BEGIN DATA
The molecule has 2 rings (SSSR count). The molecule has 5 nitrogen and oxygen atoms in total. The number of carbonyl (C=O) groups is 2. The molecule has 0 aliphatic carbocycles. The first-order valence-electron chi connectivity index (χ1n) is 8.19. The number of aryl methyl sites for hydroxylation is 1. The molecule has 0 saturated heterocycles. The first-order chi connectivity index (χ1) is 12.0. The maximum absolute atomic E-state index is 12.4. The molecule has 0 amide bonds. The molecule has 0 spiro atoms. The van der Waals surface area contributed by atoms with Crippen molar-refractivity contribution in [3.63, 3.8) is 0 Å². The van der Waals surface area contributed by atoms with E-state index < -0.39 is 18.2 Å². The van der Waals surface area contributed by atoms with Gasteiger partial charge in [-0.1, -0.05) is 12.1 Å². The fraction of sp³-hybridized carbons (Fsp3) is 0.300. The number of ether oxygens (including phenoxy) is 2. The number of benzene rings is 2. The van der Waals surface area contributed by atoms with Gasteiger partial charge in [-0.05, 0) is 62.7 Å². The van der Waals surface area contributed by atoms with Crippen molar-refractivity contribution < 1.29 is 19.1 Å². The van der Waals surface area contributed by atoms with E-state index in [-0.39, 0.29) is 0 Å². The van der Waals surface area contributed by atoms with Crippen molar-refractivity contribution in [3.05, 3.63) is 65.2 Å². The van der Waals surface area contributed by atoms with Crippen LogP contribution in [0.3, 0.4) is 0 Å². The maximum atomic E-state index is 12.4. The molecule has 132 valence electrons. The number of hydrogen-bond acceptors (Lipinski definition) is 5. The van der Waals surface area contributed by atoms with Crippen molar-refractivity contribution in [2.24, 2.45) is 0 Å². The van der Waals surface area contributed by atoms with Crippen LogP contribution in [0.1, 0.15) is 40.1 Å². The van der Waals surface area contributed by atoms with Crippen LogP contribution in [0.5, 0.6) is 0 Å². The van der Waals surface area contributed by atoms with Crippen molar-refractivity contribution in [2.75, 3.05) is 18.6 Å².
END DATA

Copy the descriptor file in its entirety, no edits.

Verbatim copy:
The molecule has 2 rings (SSSR count). The molecule has 5 nitrogen and oxygen atoms in total. The number of carbonyl (C=O) groups is 2. The molecule has 0 aliphatic carbocycles. The first-order valence-electron chi connectivity index (χ1n) is 8.19. The number of aryl methyl sites for hydroxylation is 1. The molecule has 0 saturated heterocycles. The first-order chi connectivity index (χ1) is 12.0. The maximum absolute atomic E-state index is 12.4. The molecule has 0 amide bonds. The molecule has 0 spiro atoms. The van der Waals surface area contributed by atoms with Crippen molar-refractivity contribution in [3.63, 3.8) is 0 Å². The van der Waals surface area contributed by atoms with E-state index < -0.39 is 18.2 Å². The van der Waals surface area contributed by atoms with Gasteiger partial charge in [-0.1, -0.05) is 12.1 Å². The fraction of sp³-hybridized carbons (Fsp3) is 0.300. The number of ether oxygens (including phenoxy) is 2. The number of benzene rings is 2. The van der Waals surface area contributed by atoms with Gasteiger partial charge in [-0.05, 0) is 62.7 Å². The van der Waals surface area contributed by atoms with Crippen molar-refractivity contribution < 1.29 is 19.1 Å². The van der Waals surface area contributed by atoms with E-state index in [-0.39, 0.29) is 0 Å². The van der Waals surface area contributed by atoms with Crippen molar-refractivity contribution in [3.05, 3.63) is 65.2 Å². The van der Waals surface area contributed by atoms with Crippen LogP contribution in [0.3, 0.4) is 0 Å². The maximum atomic E-state index is 12.4. The molecule has 132 valence electrons. The number of hydrogen-bond acceptors (Lipinski definition) is 5. The van der Waals surface area contributed by atoms with Crippen molar-refractivity contribution in [2.24, 2.45) is 0 Å². The van der Waals surface area contributed by atoms with Crippen LogP contribution in [0.1, 0.15) is 40.1 Å². The van der Waals surface area contributed by atoms with Crippen LogP contribution in [0.5, 0.6) is 0 Å². The van der Waals surface area contributed by atoms with Crippen molar-refractivity contribution in [2.75, 3.05) is 18.6 Å².